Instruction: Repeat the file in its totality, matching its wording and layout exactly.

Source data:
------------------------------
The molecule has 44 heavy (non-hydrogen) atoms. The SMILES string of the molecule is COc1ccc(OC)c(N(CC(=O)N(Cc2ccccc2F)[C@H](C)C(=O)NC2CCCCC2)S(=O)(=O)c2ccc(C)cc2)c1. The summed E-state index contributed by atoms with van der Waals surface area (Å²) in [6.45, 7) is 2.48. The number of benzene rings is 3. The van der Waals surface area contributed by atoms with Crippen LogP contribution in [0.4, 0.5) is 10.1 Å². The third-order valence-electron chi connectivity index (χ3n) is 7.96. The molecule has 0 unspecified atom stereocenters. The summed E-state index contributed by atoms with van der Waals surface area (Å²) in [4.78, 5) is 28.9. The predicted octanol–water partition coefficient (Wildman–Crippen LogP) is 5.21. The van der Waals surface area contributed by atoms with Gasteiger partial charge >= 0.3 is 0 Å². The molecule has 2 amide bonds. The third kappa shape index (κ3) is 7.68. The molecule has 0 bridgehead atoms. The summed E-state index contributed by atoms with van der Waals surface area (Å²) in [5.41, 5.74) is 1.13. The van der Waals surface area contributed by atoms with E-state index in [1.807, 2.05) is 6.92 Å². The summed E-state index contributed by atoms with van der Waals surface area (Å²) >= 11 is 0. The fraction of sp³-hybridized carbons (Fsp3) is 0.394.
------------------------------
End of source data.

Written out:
The molecule has 44 heavy (non-hydrogen) atoms. The SMILES string of the molecule is COc1ccc(OC)c(N(CC(=O)N(Cc2ccccc2F)[C@H](C)C(=O)NC2CCCCC2)S(=O)(=O)c2ccc(C)cc2)c1. The summed E-state index contributed by atoms with van der Waals surface area (Å²) in [6.45, 7) is 2.48. The number of benzene rings is 3. The van der Waals surface area contributed by atoms with Crippen LogP contribution in [0.4, 0.5) is 10.1 Å². The third-order valence-electron chi connectivity index (χ3n) is 7.96. The molecule has 0 unspecified atom stereocenters. The summed E-state index contributed by atoms with van der Waals surface area (Å²) in [4.78, 5) is 28.9. The predicted octanol–water partition coefficient (Wildman–Crippen LogP) is 5.21. The van der Waals surface area contributed by atoms with Gasteiger partial charge >= 0.3 is 0 Å². The molecule has 2 amide bonds. The third kappa shape index (κ3) is 7.68. The molecule has 0 bridgehead atoms. The summed E-state index contributed by atoms with van der Waals surface area (Å²) in [5.41, 5.74) is 1.13. The van der Waals surface area contributed by atoms with E-state index in [1.807, 2.05) is 6.92 Å². The summed E-state index contributed by atoms with van der Waals surface area (Å²) >= 11 is 0. The fraction of sp³-hybridized carbons (Fsp3) is 0.394.